Games Sociopaths Play (In Psychotherapy)

What can we say about the games sociopaths play in psychotherapy? We might start with: Sociopaths don’t seek counseling, ever, from a genuine motive to make personal growth.

This isn’t to say sociopaths don’t end up in therapists’ offices. They do, either because they’ve been mandated to attend therapy, or because they view counseling, somehow, as enabling their ulterior, manipulative agenda.

But never does the sociopath, on his own, awaken one day and say to himself, “I’ve got some  personal issues I need to examine seriously, for which pursuing psychotherapy is probably imperative—otherwise my life and relationships are going down the drain.”

I repeat, sociopaths will never, ever, seek counseling for purposes of genuinely confronting their damaged, and damaging, personalities. This is so reliable a principle that its converse equally applies—however antisocial his history may be or seem, the client who seeks counseling with a genuine motive to deal with a issue(s) disqualifies himself, perforce, as a sociopath.

And yet we know that sociopaths (some, not all) will play therapy games. But what therapy games?

I’ve alluded already to the court-mandated therapy game, which prescribes the sociopath’s manipulative cooperation toward meeting the court’s mandate that he participate in some sort of counseling—whether anger management, group therapy around domestic violence issues, or counseling for sexual offenders.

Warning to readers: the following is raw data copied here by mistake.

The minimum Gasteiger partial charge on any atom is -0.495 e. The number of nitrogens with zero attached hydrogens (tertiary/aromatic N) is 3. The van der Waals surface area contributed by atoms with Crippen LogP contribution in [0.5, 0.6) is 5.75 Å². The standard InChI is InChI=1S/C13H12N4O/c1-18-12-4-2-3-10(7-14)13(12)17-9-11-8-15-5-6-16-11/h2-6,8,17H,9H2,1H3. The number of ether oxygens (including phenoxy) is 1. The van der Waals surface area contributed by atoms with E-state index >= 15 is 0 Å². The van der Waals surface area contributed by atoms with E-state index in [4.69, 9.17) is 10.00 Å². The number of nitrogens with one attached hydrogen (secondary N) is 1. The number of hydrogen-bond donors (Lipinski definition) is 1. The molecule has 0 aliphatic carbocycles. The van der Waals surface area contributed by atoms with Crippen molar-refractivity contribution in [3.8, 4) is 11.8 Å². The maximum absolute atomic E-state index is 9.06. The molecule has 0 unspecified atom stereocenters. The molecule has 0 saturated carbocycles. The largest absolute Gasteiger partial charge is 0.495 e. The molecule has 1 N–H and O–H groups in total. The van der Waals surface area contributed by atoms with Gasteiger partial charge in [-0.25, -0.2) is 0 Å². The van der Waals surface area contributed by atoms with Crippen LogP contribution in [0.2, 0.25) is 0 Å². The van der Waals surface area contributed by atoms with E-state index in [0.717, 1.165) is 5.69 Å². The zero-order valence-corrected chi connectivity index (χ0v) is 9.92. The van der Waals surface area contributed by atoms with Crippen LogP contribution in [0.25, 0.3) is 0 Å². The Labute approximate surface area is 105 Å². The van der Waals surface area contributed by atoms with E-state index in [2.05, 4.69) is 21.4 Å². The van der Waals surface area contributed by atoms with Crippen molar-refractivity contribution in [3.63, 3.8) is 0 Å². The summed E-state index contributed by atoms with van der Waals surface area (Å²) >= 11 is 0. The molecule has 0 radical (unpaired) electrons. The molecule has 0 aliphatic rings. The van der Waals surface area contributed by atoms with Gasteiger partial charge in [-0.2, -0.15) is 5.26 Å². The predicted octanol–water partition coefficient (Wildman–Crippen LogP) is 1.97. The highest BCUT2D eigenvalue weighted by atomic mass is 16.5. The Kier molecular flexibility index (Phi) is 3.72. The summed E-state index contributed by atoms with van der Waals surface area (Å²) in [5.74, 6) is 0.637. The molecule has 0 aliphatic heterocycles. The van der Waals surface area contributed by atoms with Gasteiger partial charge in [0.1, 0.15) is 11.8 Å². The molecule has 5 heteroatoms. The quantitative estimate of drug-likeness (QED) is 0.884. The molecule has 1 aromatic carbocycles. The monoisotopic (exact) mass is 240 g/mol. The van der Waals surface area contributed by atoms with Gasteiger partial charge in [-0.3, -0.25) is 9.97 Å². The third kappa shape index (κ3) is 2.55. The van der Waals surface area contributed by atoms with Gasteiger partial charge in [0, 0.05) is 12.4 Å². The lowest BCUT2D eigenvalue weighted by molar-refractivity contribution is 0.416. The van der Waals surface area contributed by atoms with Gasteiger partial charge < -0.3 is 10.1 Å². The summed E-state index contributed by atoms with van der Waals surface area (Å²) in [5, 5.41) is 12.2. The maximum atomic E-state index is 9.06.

This isn’t to suggest that all, or even most, court-mandated clients are sociopaths, far from it;  even those who are court-mandated, the great majority of whom will be going through the motions psychotherapeutically, aren’t sociopaths. However, one can be quite certain that the court-mandated sociopath will most definitely regard the therapy process with absolute disdain; and, in my experience, unlike the unsociopathic client, the sociopathic client will be more likely to posture his sincere participation and recognition of his need for help. That’s to say, his tendency will be to “play” the system, more than even merely cooperate with it.

Then we have the sociopath who’s been read the riot act by, say, a seriously exhausted partner, and who agrees to participate in counseling. We might call this the appease his partner therapy game. In this case, the sociopath has reasons for wanting to preserve the relationship (or otherwise delay its dissolution)—reasons principally related to the conveniences the relationship offers or, just as influentially, to the inconveniences that a split or divorce would pose.